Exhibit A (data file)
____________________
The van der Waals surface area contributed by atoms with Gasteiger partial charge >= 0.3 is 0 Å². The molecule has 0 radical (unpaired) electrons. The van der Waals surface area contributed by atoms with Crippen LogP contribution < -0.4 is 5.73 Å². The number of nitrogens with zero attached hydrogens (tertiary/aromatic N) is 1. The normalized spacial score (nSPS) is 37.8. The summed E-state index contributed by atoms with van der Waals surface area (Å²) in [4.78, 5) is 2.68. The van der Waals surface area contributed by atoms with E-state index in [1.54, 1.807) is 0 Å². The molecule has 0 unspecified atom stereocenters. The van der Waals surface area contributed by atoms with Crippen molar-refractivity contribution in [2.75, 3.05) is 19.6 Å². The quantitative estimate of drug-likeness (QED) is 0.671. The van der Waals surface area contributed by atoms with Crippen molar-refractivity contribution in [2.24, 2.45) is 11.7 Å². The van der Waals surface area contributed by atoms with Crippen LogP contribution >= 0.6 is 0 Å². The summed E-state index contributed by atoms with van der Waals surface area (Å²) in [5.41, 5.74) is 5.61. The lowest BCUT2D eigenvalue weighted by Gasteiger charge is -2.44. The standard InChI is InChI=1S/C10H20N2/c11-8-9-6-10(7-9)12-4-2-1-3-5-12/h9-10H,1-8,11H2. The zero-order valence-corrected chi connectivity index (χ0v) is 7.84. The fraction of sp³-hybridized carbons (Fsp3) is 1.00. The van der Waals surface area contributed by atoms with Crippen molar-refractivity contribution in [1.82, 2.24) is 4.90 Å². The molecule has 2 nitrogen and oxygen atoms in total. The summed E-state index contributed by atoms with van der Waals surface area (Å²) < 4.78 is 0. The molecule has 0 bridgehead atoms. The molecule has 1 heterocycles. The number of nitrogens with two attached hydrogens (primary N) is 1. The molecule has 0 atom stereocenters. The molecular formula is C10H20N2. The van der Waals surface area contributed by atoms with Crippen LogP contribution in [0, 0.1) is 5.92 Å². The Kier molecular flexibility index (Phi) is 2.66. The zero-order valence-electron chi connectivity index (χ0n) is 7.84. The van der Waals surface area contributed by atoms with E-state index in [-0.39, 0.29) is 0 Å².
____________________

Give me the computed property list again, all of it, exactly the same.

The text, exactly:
The van der Waals surface area contributed by atoms with Gasteiger partial charge >= 0.3 is 0 Å². The molecule has 0 radical (unpaired) electrons. The van der Waals surface area contributed by atoms with Crippen LogP contribution < -0.4 is 5.73 Å². The number of nitrogens with zero attached hydrogens (tertiary/aromatic N) is 1. The normalized spacial score (nSPS) is 37.8. The summed E-state index contributed by atoms with van der Waals surface area (Å²) in [4.78, 5) is 2.68. The van der Waals surface area contributed by atoms with E-state index in [1.54, 1.807) is 0 Å². The molecule has 0 unspecified atom stereocenters. The van der Waals surface area contributed by atoms with Crippen molar-refractivity contribution in [2.75, 3.05) is 19.6 Å². The quantitative estimate of drug-likeness (QED) is 0.671. The van der Waals surface area contributed by atoms with Crippen molar-refractivity contribution in [2.24, 2.45) is 11.7 Å². The van der Waals surface area contributed by atoms with Crippen LogP contribution >= 0.6 is 0 Å². The summed E-state index contributed by atoms with van der Waals surface area (Å²) in [5.41, 5.74) is 5.61. The lowest BCUT2D eigenvalue weighted by Gasteiger charge is -2.44. The standard InChI is InChI=1S/C10H20N2/c11-8-9-6-10(7-9)12-4-2-1-3-5-12/h9-10H,1-8,11H2. The zero-order valence-corrected chi connectivity index (χ0v) is 7.84. The fraction of sp³-hybridized carbons (Fsp3) is 1.00. The van der Waals surface area contributed by atoms with Crippen molar-refractivity contribution in [1.82, 2.24) is 4.90 Å². The molecule has 2 nitrogen and oxygen atoms in total. The summed E-state index contributed by atoms with van der Waals surface area (Å²) < 4.78 is 0. The molecule has 0 bridgehead atoms. The molecule has 1 heterocycles. The number of nitrogens with two attached hydrogens (primary N) is 1. The molecule has 0 atom stereocenters. The molecular formula is C10H20N2. The van der Waals surface area contributed by atoms with Crippen LogP contribution in [0, 0.1) is 5.92 Å². The Kier molecular flexibility index (Phi) is 2.66. The zero-order valence-electron chi connectivity index (χ0n) is 7.84. The van der Waals surface area contributed by atoms with E-state index in [-0.39, 0.29) is 0 Å².